• From the Department of Hollywood Accounting: Philip K. Dick’s family experiencing some crazy movie-industry sci-fi. (@gregorg.)
  • Speaking of Hollywood: it desperately needs more ladies. And they need to be not-naked. Behind the camera.
  • The East L.A. accent.
  • Comparing Time Magazine’s covers in the U.S. and abroad. We are a culture with our head in the sand.
  • Art.sy: Applying the Amazon if-you-like-this-you’ll-like-that model to visual art. This should be hilarious. (John Perrault.)
  • Using image recognition software to decode graffiti. There seems to be an implication in this story that all graffiti is gang graffiti. C’mon dudes, don’t you know that graff has been co-opted by art school types?
  • Owning a dog in Tehran.
  • If you live in S.F., Carolee Schneeman is giving a talk at Eli Ridgway tonight at 8pm. Check it!
  • Plus: Find my New York recommends over at Gallerina.

 

Miscellany. 11.21.11.


The Shipwreck Irene, by R.L. Croft, in Rocky Mount, N.C. The piece, built in October, is located in Battle Park off of Falls Road near the Route 64 overpass. (Image courtesy of R.L. Croft.)

Miscellany. 10.24.11.


CES53 in the Netherlands. (Via Ekosystem.)

On Occupy Art Museums
There’s been a lively debate online about the whole Occupy Museums protest (starting with Karen Archey’s piece on ArtInfo, Will Brand’s rebuttal in Art Fag City and Hyperallergic‘s follow-up here). As is usually the case, I’m not in 100% agreement with anybody. But I did want to speak out about the blanket way in which the word “museums” seems to be identified with institutions such as MoMA and the Gugg. Those institutions are more the exception than the rule, cultural juggernauts connected to the super powerful. But there are countless other smaller, community-minded institutions — places like El Museo del Barrio, the Bronx Museum, the Queens Museum, teaching museums like the Vincent Price and the Fowler, places that show the kinds of artists that never get seen anywhere else. There’sa lot of grey in this debate. Personally, if there’s one area of the art world that I think needs occupation it’s the art fairs. I can’t think of an atmosphere that’s less amenable to art and ideas than those overpriced flea markets.

Random Linkage

  • “The wealth of resources we apply to entertainment serves only to shield us from the poverty of the product.” —Tony Judt, on austerity.
  • Britain’s draconian visa procedures for artists is making U.S. customs enforcement look warm and fuzzy. (Alec Soth wasn’t allowed to take pictures on his last visit.) Criticismism has a story about the arbitrary nature of the process.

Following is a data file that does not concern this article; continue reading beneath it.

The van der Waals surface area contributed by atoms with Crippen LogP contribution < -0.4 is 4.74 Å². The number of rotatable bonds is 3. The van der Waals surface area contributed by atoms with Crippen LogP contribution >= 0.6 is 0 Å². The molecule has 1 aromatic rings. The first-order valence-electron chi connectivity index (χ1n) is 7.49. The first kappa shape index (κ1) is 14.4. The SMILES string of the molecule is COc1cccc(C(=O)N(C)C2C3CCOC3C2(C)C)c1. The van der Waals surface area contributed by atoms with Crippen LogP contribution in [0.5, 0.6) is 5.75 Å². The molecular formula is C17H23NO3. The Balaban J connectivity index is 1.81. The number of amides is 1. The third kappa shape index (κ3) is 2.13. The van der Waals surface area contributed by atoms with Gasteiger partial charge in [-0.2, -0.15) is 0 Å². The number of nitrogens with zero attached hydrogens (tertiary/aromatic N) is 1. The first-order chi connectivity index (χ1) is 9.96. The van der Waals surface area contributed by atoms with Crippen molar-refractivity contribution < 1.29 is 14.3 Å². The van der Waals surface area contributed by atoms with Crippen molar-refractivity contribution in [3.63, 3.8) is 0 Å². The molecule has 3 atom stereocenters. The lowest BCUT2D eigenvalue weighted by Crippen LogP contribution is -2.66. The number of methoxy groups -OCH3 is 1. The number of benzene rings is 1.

• The rise of the robot writer.
  • This story about the growing use of emoticons is fucking hilarious: “If anybody on Facebook sends me a message with a little smiley-frowny face or a little sunshine with glasses on them, I will de-friend them. I also de-friend for OMG and LOL. They get no second chance.” LOL.
  • “I attribute my salvation to books.” Reading American literature in Castro’s Cuba.
  • I love nothing more than a Shakespeare scholar on a tear. Though I will say that the bong joke is a low blow. #StonersArePeopleToo.
  • Love digging up old stories on the internetz, such as this 1993 New York Times article about “The Art World Bust.” The piece is entertaining all around (and strangely relevant). But my favorite bit has to be the quote from Julian Schnabel’s assistant, to Deborah Solomon of the Times, who was seeking an interview: “Julian says he doesn’t have the mind space to think about your questions. He’s busy with renovations.”
  • Bruce Davidson’s subway shots.
  • Infected needles. Chimpanzee-to-human scrotum transplants. And the Haitian secret police chief who was known as the “Vampire of the Caribbean.” An absolutely amazing story about how AIDS came to be.
  • The Art of Film Criticism: The New Yorker rounds up five classic Pauline Kael reviews.
  • Today’s Graff: Escif, in France.
  • Awwccupy Wall Street. Plus: Writer Caleb Crain, on why he signed the Occupy Wall Street petition.
  • Nice profile of Esther McCoy, the “mother” of Southern California architecture writing.
  • Speaking of which, I’m insanely jealous that Edward Lifson got to spend the day inside Rudolf Schindler’s Lovell Beach House in Newport Beach, Calif.
  • The Day in Art Merch: Guggenheim house paint. For serious.
  • The Art of Letterhead.